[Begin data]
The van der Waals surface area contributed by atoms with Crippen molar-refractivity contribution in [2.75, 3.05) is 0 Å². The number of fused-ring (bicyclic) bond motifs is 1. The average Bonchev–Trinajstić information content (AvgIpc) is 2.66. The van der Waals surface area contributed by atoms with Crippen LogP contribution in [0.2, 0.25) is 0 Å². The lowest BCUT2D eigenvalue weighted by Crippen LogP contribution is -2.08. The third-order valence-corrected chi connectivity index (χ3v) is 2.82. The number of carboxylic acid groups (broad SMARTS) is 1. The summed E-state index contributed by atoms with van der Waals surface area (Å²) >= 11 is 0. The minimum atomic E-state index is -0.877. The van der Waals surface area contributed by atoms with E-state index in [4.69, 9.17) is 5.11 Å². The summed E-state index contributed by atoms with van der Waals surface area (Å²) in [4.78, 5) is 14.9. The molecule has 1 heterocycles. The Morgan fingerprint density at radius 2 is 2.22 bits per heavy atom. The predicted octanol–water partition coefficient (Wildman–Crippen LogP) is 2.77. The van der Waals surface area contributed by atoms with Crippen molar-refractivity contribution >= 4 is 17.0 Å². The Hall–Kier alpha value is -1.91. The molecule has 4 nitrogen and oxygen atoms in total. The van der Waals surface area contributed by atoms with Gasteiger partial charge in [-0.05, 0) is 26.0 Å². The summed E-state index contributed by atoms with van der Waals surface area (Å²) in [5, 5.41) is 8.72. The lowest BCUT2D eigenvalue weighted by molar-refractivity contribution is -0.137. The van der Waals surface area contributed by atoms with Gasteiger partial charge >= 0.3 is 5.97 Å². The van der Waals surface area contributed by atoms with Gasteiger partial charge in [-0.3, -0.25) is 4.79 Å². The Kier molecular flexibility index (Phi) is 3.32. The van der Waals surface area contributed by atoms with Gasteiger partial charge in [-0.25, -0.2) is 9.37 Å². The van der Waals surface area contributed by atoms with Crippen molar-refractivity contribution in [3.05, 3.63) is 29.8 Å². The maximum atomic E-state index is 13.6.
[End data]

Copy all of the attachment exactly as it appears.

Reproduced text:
The van der Waals surface area contributed by atoms with Crippen molar-refractivity contribution in [2.75, 3.05) is 0 Å². The number of fused-ring (bicyclic) bond motifs is 1. The average Bonchev–Trinajstić information content (AvgIpc) is 2.66. The van der Waals surface area contributed by atoms with Crippen LogP contribution in [0.2, 0.25) is 0 Å². The lowest BCUT2D eigenvalue weighted by Crippen LogP contribution is -2.08. The third-order valence-corrected chi connectivity index (χ3v) is 2.82. The number of carboxylic acid groups (broad SMARTS) is 1. The summed E-state index contributed by atoms with van der Waals surface area (Å²) >= 11 is 0. The minimum atomic E-state index is -0.877. The van der Waals surface area contributed by atoms with E-state index in [4.69, 9.17) is 5.11 Å². The summed E-state index contributed by atoms with van der Waals surface area (Å²) in [4.78, 5) is 14.9. The molecule has 1 heterocycles. The Morgan fingerprint density at radius 2 is 2.22 bits per heavy atom. The predicted octanol–water partition coefficient (Wildman–Crippen LogP) is 2.77. The van der Waals surface area contributed by atoms with Crippen molar-refractivity contribution >= 4 is 17.0 Å². The Hall–Kier alpha value is -1.91. The molecule has 4 nitrogen and oxygen atoms in total. The van der Waals surface area contributed by atoms with Gasteiger partial charge in [-0.05, 0) is 26.0 Å². The summed E-state index contributed by atoms with van der Waals surface area (Å²) in [5, 5.41) is 8.72. The lowest BCUT2D eigenvalue weighted by molar-refractivity contribution is -0.137. The van der Waals surface area contributed by atoms with Gasteiger partial charge >= 0.3 is 5.97 Å². The van der Waals surface area contributed by atoms with Gasteiger partial charge in [-0.3, -0.25) is 4.79 Å². The Kier molecular flexibility index (Phi) is 3.32. The van der Waals surface area contributed by atoms with Gasteiger partial charge in [-0.25, -0.2) is 9.37 Å². The van der Waals surface area contributed by atoms with Crippen molar-refractivity contribution in [3.05, 3.63) is 29.8 Å². The maximum atomic E-state index is 13.6.